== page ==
GSUSA Journey Run Down

Remember that every council has slightly different rules and regulations, and everything you read online that is general for all of USA should always be double checked with your local council rules and regulations.

Journeys were introduced in the new 2011 GSUSA Program. Originally you would buy a Leader Guide that had 9-12 meetings planned out for a leader to simply follow and individual Girl Guides for that journey they could read and follow along on their own at home.

These failed. Miserably. No one wanted to spend that much time on one single subject – leaders or scouts.

Journey Purpose

The current general purpose doing a Journey instead of a badge is to get the scouts to think a bit deeper on a topic, get invested, and want to apply the skills to make a difference in the world around them.

While no current leader will spend 9-12 meetings from the Leader Guides on a Journey, there are still many troops that will spend 3-4 meetings on a Journey and Take Action Project (TAP) to earn a Journey as a troop still. Many scouts like to get 3 Journeys to earn the Summit Pin that moves up to each level vest.

TAPs do not have to be related to the topic of a Journey. You are supposed to use the topic as a starting point to think of a TAP, but if you are learning about Programming in the Think Like a Programmer Journey and want to Save the Ocean as a TAP – go for it. As long as it is a TAP and not a service project, it counts, regardless of what the TAP is about. But each Journey must have a TAP as that is one of the key purposed – learning how to make a difference in the world around us. Read more about TAPs in the Take Action badge that is earned for the 4 non-traditional Journeys (Outdoor, and 3 Think Like a… Journeys).

How To Do a Journey

Currently, leaders will either look at the individual badges that make up the journey and find something to do on their own or find another leader or council that has made meeting plans that are in a more acceptable timeline than 9-12 meetings in the official books. We recommend you look up the specific journey you want on The Badge Archive for a range of resources, or many leaders prefer to use GSRV (River Valley) council plans as they tend to keep them to 3 meetings.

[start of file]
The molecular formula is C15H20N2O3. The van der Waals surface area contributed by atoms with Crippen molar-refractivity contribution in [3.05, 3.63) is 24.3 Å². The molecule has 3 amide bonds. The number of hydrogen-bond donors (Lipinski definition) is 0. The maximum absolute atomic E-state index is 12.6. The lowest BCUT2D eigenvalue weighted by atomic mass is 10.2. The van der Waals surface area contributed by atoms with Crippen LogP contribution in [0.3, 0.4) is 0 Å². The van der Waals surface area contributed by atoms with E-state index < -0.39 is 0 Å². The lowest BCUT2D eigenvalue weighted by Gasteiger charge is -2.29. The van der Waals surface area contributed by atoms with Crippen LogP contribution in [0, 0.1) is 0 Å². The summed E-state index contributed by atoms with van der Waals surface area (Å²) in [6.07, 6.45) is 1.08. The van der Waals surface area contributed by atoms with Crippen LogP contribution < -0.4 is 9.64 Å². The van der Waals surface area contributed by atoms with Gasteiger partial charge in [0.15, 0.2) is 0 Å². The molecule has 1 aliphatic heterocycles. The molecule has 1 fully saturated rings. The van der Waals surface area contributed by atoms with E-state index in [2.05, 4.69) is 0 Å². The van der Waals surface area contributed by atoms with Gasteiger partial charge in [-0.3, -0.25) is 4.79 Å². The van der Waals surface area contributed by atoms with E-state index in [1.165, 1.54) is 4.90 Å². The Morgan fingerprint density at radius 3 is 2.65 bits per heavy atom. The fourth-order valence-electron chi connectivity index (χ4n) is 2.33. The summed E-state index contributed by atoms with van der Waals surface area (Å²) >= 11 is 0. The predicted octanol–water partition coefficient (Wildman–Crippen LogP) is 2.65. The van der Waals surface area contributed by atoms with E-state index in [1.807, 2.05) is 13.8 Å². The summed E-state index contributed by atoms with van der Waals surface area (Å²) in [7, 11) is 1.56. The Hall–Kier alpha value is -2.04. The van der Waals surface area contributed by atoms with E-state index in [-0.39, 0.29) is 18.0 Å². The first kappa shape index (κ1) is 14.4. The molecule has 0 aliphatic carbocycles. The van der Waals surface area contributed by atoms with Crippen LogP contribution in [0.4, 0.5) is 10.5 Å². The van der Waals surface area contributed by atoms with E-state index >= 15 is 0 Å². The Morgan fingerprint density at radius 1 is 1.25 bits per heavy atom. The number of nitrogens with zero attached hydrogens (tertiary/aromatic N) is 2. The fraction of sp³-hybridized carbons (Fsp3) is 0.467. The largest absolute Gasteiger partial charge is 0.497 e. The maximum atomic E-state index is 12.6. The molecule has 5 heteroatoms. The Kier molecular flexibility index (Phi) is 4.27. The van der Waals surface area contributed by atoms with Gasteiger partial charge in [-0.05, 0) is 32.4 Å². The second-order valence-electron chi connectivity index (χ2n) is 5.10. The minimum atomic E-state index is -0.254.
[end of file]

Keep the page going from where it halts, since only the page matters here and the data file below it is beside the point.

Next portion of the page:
Leader of Brownies Blog has an interesting view on how Journeys were intended to be and why it failed if you are curious on more of why they failed.

Do I Have To Do a Journey?

No. A lot of troops simply chose to skip the journeys entirely. That’s okay.  It’s just an option to do just like all the other badges offered by GSUSA. Individual scouts can also choose to do Journeys on their own if their troop chooses not to do one.

Please note, a lot of communities and councils will offer Journey in a Day (JIAD) events where scouts attend to earn the Journey except the TAP. TAPs are usually meant to do on their own as part of the TAP is the scouts themselves should come up with the project idea. Most JIAD have a possible TAP that they allow the scouts to work on but the scouts would need to finish it on their own or pick a different one.

What About the 5 Badges That Go With the Journey?

There are 3 sets of 5 badges for all levels (except Ambassador) that are “associated” with one of the 3 Traditional Journeys.

These have absolutely nothing to do with the Journey.

You can earn a Journey without ever earning any of those badges. You can earn any of those badges without ever earning the Journey. You do not have to do all 5 of those badges in the set.

It was supposed to be a way to make it convenient for leaders to pick on Journey to do the 9-12 meetings and then have 5 badges they can follow up with to have a complete Girl Scout year of meetings without a lot of thinking needed on what they were supposed to do for troop meetings. Unfortunately, GSUSA is also all about being Girl Led and the scouts like to vote on individual badges rather than a full year plan usually. Leaders had to be far more adaptable than what the intention was.